When the author was a boy, he wrote a universal theorem prover. Given enough time and memory, it would prove every theorem in large parts of mathematics. Strangely, this did not put all mathematicians out of business.

The author spent most of his days prior to going off to study at a series of American universities in Germany. That country held annual nation-wide science competitions for secondary school students under the title Jugend Forscht

Translating as Young Scientists

or Youth Do Science.

. Unlike American schools’ science fairs, which challenge students merely to reproduce some well-known results from basic scientific experiments, Jugend Forscht (and its junior division Schüler Experimentieren

for the under-15 crowd) asks participants to come up with and investigate original ideas in mathematics, physics, chemistry, biology, or engineering. The results are judged based on originality, success, and potential usefulness.

Projects ranged from the extremely practical to the completely theoretical. One example of the former that sticks in the mind was a competitor’s ingenious attempt to solve the problem of cars’ high beams. On the one hand, drivers on dark roads wish to turn on their high beams for improved visibility. On the other, the glare from high beams may blind the drivers of oncoming cars. The solution was based on a novel material that could electronically adjust the polarization of the light permitted to pass through it. Apply this material to the headlights and windshield of all cars and adjust the polarization based on the compass direction the car is heading. Now the reflected light from high beams can penetrate the windshield of the driver’s car and provide excellent illumination. However, an oncoming car will have the opposite compass direction and a windshield with the opposite polarization and hence will perceive the light of the original car at greatly diminished intensity, avoiding glare. Every time one drives on a dark road one regrets that this invention has not been widely adopted.

During his sixteenth year, the author had been utterly captivated by Douglas Hofstadter’s Gödel, Escher, Bach.

The author would not go to school, to bed, or to social gatherings without that tome at hand, and whenever there was a moment to spare would sneak off to reread some passage from it. The book is one of a handful which perceptively rewires the reader’s mind in such a way that henceforth it becomes impossible to think about a large variety of phenomena in any manner except its terms. Any gentle reader so inclined should give copies to any teenage acquaintance with an aptiude for and inclination towards a career in mathematics, the more serious sort of philosophy, or any related field; it may be the finest present they ever receive.An excellent supplement are the many marvelous books of logical puzzles by Raymond Smullyan.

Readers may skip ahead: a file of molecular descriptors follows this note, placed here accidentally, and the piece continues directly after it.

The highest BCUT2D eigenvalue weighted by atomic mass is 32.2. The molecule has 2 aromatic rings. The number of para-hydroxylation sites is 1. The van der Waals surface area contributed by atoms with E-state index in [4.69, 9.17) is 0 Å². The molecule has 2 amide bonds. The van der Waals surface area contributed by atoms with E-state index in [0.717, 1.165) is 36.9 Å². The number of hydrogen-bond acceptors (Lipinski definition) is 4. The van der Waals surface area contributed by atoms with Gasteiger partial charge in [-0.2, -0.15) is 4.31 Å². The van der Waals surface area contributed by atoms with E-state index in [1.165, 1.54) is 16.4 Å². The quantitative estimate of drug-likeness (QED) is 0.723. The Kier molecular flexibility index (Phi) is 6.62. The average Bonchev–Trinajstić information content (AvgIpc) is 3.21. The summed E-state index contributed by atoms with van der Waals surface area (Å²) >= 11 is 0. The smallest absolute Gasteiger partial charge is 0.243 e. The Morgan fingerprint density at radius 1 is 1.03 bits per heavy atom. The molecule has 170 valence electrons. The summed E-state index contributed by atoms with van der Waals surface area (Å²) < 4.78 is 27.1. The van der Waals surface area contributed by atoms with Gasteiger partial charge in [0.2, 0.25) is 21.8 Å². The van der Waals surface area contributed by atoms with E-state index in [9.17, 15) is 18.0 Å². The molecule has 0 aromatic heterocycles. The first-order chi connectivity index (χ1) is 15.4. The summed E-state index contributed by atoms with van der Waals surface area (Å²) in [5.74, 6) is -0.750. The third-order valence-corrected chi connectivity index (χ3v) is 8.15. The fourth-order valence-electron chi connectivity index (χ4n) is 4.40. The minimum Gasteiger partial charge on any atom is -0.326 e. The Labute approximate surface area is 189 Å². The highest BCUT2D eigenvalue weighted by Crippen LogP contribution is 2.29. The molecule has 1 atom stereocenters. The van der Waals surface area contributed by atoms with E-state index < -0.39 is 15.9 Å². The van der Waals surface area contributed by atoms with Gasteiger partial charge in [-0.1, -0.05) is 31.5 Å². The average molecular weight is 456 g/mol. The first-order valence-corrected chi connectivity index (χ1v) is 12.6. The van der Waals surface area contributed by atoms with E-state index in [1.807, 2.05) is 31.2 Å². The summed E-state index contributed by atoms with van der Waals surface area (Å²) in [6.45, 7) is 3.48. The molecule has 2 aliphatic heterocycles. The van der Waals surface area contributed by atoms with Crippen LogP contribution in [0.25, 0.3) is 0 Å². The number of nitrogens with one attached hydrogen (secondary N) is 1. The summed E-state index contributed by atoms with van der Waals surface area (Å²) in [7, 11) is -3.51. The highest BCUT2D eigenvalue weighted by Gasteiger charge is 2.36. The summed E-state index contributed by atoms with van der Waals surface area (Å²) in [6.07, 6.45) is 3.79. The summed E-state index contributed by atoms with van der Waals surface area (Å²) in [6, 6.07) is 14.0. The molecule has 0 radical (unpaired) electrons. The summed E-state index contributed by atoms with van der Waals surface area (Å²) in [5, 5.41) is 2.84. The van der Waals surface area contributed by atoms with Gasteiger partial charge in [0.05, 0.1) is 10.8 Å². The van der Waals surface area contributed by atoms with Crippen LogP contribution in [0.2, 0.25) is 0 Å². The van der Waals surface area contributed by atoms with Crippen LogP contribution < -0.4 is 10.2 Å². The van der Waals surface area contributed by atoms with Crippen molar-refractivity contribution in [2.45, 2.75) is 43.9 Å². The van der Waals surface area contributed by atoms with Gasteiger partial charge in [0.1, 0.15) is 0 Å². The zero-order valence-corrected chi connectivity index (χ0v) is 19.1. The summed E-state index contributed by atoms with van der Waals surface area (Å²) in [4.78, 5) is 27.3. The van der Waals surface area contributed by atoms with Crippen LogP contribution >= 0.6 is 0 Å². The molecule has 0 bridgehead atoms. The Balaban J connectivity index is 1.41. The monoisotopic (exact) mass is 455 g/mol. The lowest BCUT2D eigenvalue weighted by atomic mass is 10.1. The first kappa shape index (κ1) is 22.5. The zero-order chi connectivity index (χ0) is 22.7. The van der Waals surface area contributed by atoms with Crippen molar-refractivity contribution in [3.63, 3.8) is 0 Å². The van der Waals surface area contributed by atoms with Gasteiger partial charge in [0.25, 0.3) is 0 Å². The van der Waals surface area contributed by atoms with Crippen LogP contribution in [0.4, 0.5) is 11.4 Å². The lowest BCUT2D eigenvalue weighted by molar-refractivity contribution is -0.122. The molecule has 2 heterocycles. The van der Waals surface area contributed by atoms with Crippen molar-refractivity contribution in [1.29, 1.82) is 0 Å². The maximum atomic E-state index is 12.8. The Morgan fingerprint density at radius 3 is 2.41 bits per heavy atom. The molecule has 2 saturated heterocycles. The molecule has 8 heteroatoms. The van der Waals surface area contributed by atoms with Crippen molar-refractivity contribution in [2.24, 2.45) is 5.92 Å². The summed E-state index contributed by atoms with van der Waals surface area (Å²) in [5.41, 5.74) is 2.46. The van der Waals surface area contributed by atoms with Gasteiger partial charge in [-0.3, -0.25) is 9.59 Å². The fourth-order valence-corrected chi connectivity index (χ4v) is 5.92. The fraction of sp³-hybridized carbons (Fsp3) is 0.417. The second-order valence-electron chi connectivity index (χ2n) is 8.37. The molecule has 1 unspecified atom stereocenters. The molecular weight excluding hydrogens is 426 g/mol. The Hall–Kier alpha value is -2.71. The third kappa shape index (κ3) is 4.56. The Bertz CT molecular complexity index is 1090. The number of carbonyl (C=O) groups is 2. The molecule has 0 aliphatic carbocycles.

As a consequence, the author choose to write a universal theorem prover as his Jugend Forscht project for that year. The computer program would be given the Peano axioms capturing the essence of the natural numbers (*i.e.*, zero and all positive integers) and the generally accepted modes of logical deduction.The process is quite similar to the one described in an earlier post. From these bases, it could derive all the theorems (*i.e.*, all provable truths) about the natural numbers, such as, for example, the infinitude of primes. However, it was not limited to natural numbers, for all the other common sets of numbers and their properties can be constructed from the natural numbers: the modular numbers as equivalence classes between natural numbers, the integers as equivalence classes of pairs of naturals numbers, the rationals as equivalence classes of pairs of integers, the reals as Dedekind cuts of the rationals, the complex numbers as pairs of reals, and so on. So the program would produce all provable truths, such as the Riemann hypothesis or its negation (if either is provable), about these sets of numbers too.

Given such a program, why is mathematics still practised? Because the program was undirected. One could not give it a theorem and then expect to receive back a proof in a reasonable amount of time. Rather, the program produced all of the infinite set of theorems, almost all of which are completely useless, in a nearly random order. It is true that it eventually would produce every theorem, but few useful results could be expected in less time than the age of the universe or with fewer bits of memory than the number of atoms in the universe. In short, the program was merely a cute, but practically useless idea. So we still need mathematicians.